Although the Mount Vernon Manifesto repeatedly claims to advance conservative values, the document is not even inherently conservative. The substance of “self-evident” liberty interests will depend upon the perspective of the beholder.

Liberals believe that “liberty” and the “pursuit of happiness” extend to sexual freedom, autonomy over reproductive choices, and even to imposing affirmative obligations on the government to make liberty meaningfully accessible to all citizens. Social conservatives, however, do not believe in these rights. In other words, the same (ambiguous) text in the Constitution and Declaration of Independence can support a host of different values — liberal or conservative.
The Mount Vernon Manifesto, however, treats history in completely uncomplicated terms. It assumes — incorrectly, that the Framers viewed the boundaries of federal power and individual rights in unified terms, but that modern politicians have corrupted the system of government. This is a deep and fatal inaccuracy.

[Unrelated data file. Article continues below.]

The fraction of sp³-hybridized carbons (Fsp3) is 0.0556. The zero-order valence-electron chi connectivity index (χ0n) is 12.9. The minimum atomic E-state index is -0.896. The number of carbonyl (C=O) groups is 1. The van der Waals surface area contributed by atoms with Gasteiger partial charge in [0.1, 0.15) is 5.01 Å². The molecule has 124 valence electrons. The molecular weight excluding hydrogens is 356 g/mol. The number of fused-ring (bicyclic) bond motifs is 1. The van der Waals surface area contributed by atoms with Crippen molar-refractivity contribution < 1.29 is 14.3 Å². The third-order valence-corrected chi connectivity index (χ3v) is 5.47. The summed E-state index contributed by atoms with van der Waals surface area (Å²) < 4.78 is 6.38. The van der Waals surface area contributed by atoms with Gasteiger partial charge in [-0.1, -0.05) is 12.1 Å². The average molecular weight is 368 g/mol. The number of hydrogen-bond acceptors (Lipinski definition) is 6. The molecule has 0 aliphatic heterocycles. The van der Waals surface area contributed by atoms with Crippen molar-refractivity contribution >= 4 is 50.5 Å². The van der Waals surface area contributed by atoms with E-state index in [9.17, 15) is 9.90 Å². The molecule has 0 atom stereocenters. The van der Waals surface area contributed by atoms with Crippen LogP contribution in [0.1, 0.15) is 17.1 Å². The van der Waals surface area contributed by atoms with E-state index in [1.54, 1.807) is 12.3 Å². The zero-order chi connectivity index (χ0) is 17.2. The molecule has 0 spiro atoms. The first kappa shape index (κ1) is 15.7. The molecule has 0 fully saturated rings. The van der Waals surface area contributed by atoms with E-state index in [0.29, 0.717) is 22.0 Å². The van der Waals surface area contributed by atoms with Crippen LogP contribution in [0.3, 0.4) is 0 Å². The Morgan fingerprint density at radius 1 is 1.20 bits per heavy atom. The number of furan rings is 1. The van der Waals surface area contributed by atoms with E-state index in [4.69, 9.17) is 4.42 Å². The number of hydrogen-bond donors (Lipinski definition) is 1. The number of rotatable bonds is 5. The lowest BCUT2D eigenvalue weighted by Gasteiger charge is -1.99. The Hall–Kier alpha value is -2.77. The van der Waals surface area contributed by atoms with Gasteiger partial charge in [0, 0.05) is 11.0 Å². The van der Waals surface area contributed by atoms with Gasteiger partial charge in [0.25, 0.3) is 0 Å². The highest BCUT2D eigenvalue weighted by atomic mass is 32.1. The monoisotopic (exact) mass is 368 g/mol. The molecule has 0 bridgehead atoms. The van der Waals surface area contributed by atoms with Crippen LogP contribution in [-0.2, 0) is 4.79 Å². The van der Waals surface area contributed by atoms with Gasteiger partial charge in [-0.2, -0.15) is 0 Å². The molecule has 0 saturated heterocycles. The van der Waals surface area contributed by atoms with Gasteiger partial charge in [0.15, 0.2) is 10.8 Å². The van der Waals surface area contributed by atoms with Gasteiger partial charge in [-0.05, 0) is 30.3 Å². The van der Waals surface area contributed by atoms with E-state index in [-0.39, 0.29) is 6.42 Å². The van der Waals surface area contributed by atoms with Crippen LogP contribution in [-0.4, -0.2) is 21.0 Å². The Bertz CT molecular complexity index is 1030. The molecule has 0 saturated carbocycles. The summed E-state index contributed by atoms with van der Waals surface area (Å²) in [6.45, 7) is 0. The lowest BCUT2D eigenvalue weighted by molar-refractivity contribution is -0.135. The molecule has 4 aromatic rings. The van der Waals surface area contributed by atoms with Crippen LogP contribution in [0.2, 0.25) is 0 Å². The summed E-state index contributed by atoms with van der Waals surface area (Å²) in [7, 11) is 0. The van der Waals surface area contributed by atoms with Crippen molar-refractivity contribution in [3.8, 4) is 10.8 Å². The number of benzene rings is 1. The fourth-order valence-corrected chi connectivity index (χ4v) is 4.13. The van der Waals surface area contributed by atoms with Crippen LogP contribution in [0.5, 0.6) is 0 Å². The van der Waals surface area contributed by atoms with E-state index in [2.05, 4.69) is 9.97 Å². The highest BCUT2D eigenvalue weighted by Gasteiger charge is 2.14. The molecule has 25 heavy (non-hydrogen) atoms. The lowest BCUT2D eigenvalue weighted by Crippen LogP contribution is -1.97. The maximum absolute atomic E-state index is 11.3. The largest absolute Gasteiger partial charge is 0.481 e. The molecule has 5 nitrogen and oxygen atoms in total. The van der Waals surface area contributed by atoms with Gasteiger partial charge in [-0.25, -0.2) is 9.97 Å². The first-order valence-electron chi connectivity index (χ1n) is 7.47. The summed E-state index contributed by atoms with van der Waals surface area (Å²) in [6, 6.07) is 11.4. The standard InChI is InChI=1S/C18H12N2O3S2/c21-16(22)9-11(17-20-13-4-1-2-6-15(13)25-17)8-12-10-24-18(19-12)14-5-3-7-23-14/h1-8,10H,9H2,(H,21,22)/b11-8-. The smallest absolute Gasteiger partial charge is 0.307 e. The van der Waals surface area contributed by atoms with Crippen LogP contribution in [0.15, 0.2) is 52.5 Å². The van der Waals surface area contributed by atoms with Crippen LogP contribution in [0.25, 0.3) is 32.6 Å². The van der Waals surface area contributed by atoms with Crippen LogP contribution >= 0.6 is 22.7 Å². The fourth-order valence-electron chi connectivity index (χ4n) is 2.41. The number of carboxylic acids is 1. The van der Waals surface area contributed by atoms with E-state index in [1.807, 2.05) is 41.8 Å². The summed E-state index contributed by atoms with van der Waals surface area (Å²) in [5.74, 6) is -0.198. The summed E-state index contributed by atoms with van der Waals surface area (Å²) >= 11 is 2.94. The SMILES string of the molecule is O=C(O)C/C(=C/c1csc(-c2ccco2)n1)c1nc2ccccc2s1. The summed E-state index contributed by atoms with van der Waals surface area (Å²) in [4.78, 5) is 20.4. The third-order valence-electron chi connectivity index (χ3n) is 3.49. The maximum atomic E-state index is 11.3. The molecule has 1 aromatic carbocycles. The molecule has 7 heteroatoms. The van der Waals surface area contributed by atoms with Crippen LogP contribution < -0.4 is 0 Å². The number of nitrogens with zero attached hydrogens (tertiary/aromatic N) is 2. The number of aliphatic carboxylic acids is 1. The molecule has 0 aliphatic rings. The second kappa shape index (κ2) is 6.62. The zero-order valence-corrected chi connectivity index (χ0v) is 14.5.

Sen. Jim DeMint declared that holding office or any kind of leadership position in the GOP should be contingent on signing the statement. Daniel Larison dryly remarks that, as either a threat or a litmus test, this falls considerably short:

The statement itself is so anodyne, unobjectionable and filled with stock phrases that no one to the right of Olympia Snowe could have that much to say against it. The statement was written specifically to be as inclusive, vague and undemanding as possible. It was done this way so that every movement faction could accept it without complaint. It reads like remedial instruction on civics from the Claremont Institute, and the actual politics of most of the signatories have about as much to do with “the Founding” as does Claremont’s distorted understanding of the same. If I thought it worth the time, I might pick apart some confused ideas about “the conservatism of the Declaration,” but as far as conventional movement conservative rhetoric goes this is unremarkable stuff.

The libertarians over at Reason’s “Hit and Run” blog are not buying the claim of at least one conservative that the manifesto is (or would lead to, in practice) a “libertarian shift on the right“: